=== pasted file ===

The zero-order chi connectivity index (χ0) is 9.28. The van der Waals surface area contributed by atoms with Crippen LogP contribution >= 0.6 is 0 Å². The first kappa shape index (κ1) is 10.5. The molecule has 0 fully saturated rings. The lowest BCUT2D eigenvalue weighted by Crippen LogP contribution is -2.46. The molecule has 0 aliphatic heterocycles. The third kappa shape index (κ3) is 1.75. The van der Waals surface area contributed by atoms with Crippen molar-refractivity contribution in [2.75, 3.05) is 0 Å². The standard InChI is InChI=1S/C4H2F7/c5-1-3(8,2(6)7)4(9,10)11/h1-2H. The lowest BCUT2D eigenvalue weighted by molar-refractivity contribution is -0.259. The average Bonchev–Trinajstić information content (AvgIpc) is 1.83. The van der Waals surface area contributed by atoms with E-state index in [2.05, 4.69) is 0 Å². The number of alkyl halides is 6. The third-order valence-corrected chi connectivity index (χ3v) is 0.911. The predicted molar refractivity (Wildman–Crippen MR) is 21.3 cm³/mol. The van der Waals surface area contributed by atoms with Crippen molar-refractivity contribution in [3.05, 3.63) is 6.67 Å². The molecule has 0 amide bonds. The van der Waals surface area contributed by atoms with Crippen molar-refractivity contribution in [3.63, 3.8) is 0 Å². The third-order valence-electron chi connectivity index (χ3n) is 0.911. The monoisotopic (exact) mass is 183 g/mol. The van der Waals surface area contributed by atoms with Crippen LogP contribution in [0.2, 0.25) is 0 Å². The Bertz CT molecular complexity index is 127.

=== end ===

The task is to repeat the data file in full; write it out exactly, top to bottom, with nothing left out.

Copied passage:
The zero-order chi connectivity index (χ0) is 9.28. The van der Waals surface area contributed by atoms with Crippen LogP contribution >= 0.6 is 0 Å². The first kappa shape index (κ1) is 10.5. The molecule has 0 fully saturated rings. The lowest BCUT2D eigenvalue weighted by Crippen LogP contribution is -2.46. The molecule has 0 aliphatic heterocycles. The third kappa shape index (κ3) is 1.75. The van der Waals surface area contributed by atoms with Crippen molar-refractivity contribution in [2.75, 3.05) is 0 Å². The standard InChI is InChI=1S/C4H2F7/c5-1-3(8,2(6)7)4(9,10)11/h1-2H. The lowest BCUT2D eigenvalue weighted by molar-refractivity contribution is -0.259. The average Bonchev–Trinajstić information content (AvgIpc) is 1.83. The van der Waals surface area contributed by atoms with E-state index in [2.05, 4.69) is 0 Å². The number of alkyl halides is 6. The third-order valence-corrected chi connectivity index (χ3v) is 0.911. The predicted molar refractivity (Wildman–Crippen MR) is 21.3 cm³/mol. The van der Waals surface area contributed by atoms with Crippen molar-refractivity contribution in [3.05, 3.63) is 6.67 Å². The molecule has 0 amide bonds. The van der Waals surface area contributed by atoms with Crippen molar-refractivity contribution in [3.63, 3.8) is 0 Å². The third-order valence-electron chi connectivity index (χ3n) is 0.911. The monoisotopic (exact) mass is 183 g/mol. The van der Waals surface area contributed by atoms with Crippen LogP contribution in [0.2, 0.25) is 0 Å². The Bertz CT molecular complexity index is 127.